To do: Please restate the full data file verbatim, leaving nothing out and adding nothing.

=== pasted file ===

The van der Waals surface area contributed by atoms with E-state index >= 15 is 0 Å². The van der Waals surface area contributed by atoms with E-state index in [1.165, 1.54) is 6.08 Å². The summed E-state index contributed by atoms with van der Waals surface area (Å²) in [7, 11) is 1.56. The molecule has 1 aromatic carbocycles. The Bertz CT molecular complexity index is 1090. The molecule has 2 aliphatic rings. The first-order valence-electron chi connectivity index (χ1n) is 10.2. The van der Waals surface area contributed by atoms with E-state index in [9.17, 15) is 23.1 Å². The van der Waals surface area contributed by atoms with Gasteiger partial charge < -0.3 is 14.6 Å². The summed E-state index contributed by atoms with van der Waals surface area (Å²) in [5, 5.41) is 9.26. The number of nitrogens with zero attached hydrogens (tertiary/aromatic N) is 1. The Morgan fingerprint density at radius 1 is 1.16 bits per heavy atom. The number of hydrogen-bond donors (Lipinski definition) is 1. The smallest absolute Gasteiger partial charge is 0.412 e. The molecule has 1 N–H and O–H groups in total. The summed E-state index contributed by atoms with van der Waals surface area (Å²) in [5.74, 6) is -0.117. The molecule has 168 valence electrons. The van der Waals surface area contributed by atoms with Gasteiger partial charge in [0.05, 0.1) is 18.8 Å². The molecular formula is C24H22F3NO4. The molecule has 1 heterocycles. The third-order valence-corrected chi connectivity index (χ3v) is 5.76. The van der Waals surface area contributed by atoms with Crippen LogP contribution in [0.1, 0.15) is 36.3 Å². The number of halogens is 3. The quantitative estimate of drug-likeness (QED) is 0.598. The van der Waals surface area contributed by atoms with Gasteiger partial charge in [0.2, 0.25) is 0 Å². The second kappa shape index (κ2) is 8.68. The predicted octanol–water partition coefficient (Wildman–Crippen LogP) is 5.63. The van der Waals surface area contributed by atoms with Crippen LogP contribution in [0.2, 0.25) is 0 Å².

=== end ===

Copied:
The van der Waals surface area contributed by atoms with E-state index >= 15 is 0 Å². The van der Waals surface area contributed by atoms with E-state index in [1.165, 1.54) is 6.08 Å². The summed E-state index contributed by atoms with van der Waals surface area (Å²) in [7, 11) is 1.56. The molecule has 1 aromatic carbocycles. The Bertz CT molecular complexity index is 1090. The molecule has 2 aliphatic rings. The first-order valence-electron chi connectivity index (χ1n) is 10.2. The van der Waals surface area contributed by atoms with E-state index in [9.17, 15) is 23.1 Å². The van der Waals surface area contributed by atoms with Gasteiger partial charge < -0.3 is 14.6 Å². The summed E-state index contributed by atoms with van der Waals surface area (Å²) in [5, 5.41) is 9.26. The number of nitrogens with zero attached hydrogens (tertiary/aromatic N) is 1. The Morgan fingerprint density at radius 1 is 1.16 bits per heavy atom. The number of hydrogen-bond donors (Lipinski definition) is 1. The smallest absolute Gasteiger partial charge is 0.412 e. The molecule has 1 N–H and O–H groups in total. The summed E-state index contributed by atoms with van der Waals surface area (Å²) in [5.74, 6) is -0.117. The molecule has 168 valence electrons. The van der Waals surface area contributed by atoms with Gasteiger partial charge in [0.05, 0.1) is 18.8 Å². The molecular formula is C24H22F3NO4. The molecule has 1 heterocycles. The third-order valence-corrected chi connectivity index (χ3v) is 5.76. The van der Waals surface area contributed by atoms with Crippen LogP contribution in [0.1, 0.15) is 36.3 Å². The number of halogens is 3. The quantitative estimate of drug-likeness (QED) is 0.598. The van der Waals surface area contributed by atoms with Gasteiger partial charge in [0.2, 0.25) is 0 Å². The second kappa shape index (κ2) is 8.68. The predicted octanol–water partition coefficient (Wildman–Crippen LogP) is 5.63. The van der Waals surface area contributed by atoms with Crippen LogP contribution in [0.2, 0.25) is 0 Å².